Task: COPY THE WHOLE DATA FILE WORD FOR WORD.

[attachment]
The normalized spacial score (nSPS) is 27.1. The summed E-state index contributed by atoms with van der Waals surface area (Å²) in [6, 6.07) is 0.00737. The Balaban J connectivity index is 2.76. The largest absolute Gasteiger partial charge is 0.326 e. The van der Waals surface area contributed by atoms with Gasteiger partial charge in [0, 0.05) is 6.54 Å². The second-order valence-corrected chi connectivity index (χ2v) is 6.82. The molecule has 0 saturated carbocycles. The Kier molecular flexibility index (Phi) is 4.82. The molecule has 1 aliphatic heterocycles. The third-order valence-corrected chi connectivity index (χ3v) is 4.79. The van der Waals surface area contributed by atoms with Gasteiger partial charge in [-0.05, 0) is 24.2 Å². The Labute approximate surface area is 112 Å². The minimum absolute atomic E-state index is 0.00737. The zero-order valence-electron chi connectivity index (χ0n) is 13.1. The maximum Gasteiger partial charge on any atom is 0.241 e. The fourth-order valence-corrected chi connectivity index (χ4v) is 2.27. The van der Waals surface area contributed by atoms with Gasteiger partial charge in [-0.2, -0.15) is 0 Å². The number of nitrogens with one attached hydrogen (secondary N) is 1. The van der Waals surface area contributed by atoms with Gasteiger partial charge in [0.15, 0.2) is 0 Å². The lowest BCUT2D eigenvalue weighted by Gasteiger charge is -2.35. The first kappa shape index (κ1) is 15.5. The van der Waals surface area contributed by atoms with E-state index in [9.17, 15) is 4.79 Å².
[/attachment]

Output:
The normalized spacial score (nSPS) is 27.1. The summed E-state index contributed by atoms with van der Waals surface area (Å²) in [6, 6.07) is 0.00737. The Balaban J connectivity index is 2.76. The largest absolute Gasteiger partial charge is 0.326 e. The van der Waals surface area contributed by atoms with Gasteiger partial charge in [0, 0.05) is 6.54 Å². The second-order valence-corrected chi connectivity index (χ2v) is 6.82. The molecule has 0 saturated carbocycles. The Kier molecular flexibility index (Phi) is 4.82. The molecule has 1 aliphatic heterocycles. The third-order valence-corrected chi connectivity index (χ3v) is 4.79. The van der Waals surface area contributed by atoms with Gasteiger partial charge in [-0.05, 0) is 24.2 Å². The Labute approximate surface area is 112 Å². The minimum absolute atomic E-state index is 0.00737. The zero-order valence-electron chi connectivity index (χ0n) is 13.1. The maximum Gasteiger partial charge on any atom is 0.241 e. The fourth-order valence-corrected chi connectivity index (χ4v) is 2.27. The van der Waals surface area contributed by atoms with Gasteiger partial charge in [-0.2, -0.15) is 0 Å². The number of nitrogens with one attached hydrogen (secondary N) is 1. The van der Waals surface area contributed by atoms with Gasteiger partial charge in [0.15, 0.2) is 0 Å². The lowest BCUT2D eigenvalue weighted by Gasteiger charge is -2.35. The first kappa shape index (κ1) is 15.5. The van der Waals surface area contributed by atoms with E-state index in [9.17, 15) is 4.79 Å².